Sections 213 and 214 of the penal code had criminalized “unnatural sex,” widely interpreted as homosexuality.
Lawmaker Ugyen Wangdi, the vice chairperson of a joint panel considering the changes, said 63 of the total 69 members of both houses of parliament had voted in favor of amending the code to scrap the provision. Six members were absent.
“Homosexuality will not be considered as unnatural sex now,” Wangdi told Reuters by phone from the Bhutanese capital of Thimphu, without giving details.
The changes still need to be approved by the King of Bhutan to become a law.
Rights activist Tashi Tsheten said he was “thrilled and really happy” over the parliamentary move, calling it a “victory” for the LGBT+ community.
“I think the bill being passed on Human Rights Day itself is a momentous day for everyone in Bhutan,” Tsheten, the director of LGBT+ group, Rainbow Bhutan, told Reuters.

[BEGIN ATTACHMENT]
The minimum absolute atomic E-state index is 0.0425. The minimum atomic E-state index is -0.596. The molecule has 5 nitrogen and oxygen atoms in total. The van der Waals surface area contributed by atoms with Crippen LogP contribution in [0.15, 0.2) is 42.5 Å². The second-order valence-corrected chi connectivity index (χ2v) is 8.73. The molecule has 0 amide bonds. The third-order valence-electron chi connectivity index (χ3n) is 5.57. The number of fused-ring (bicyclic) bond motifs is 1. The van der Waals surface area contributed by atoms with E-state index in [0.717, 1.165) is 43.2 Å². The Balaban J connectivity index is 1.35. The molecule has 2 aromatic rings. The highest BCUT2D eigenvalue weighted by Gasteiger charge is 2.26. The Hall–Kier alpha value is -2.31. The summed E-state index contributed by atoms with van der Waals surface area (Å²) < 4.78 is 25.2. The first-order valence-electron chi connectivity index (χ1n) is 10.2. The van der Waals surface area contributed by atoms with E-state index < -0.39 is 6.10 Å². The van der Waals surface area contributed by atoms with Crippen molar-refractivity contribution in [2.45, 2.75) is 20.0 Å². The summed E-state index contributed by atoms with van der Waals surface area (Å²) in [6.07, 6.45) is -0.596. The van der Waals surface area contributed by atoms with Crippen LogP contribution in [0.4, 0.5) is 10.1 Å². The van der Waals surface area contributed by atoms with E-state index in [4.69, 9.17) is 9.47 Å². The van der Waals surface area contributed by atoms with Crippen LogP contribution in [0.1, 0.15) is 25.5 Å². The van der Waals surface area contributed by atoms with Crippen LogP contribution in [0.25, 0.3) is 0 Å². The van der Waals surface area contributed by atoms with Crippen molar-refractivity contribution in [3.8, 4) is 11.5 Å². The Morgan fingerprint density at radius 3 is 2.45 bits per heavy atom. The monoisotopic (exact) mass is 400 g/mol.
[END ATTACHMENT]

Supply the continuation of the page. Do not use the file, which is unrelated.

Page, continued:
“I believe everyone who has stood up for the LGBT+ community in Bhutan is going to celebrate today as this is our victory.”
The move by the majority-Buddhist nation of 800,000 people comes after other Asian countries relaxed restrictions on the rights of the LGBT+ people.
Neighboring India removed a centuries-old colonial prohibition on gay sex in 2018, triggering celebration across the country.
In Nepal, authorities will count LGBT+ people for the first time in the national census next year to help sexual minorities gain better access to education and health schemes.
Bhutan is famous for its “gross national happiness” index as an alternative to gross domestic product to indicate real economic progress or development.
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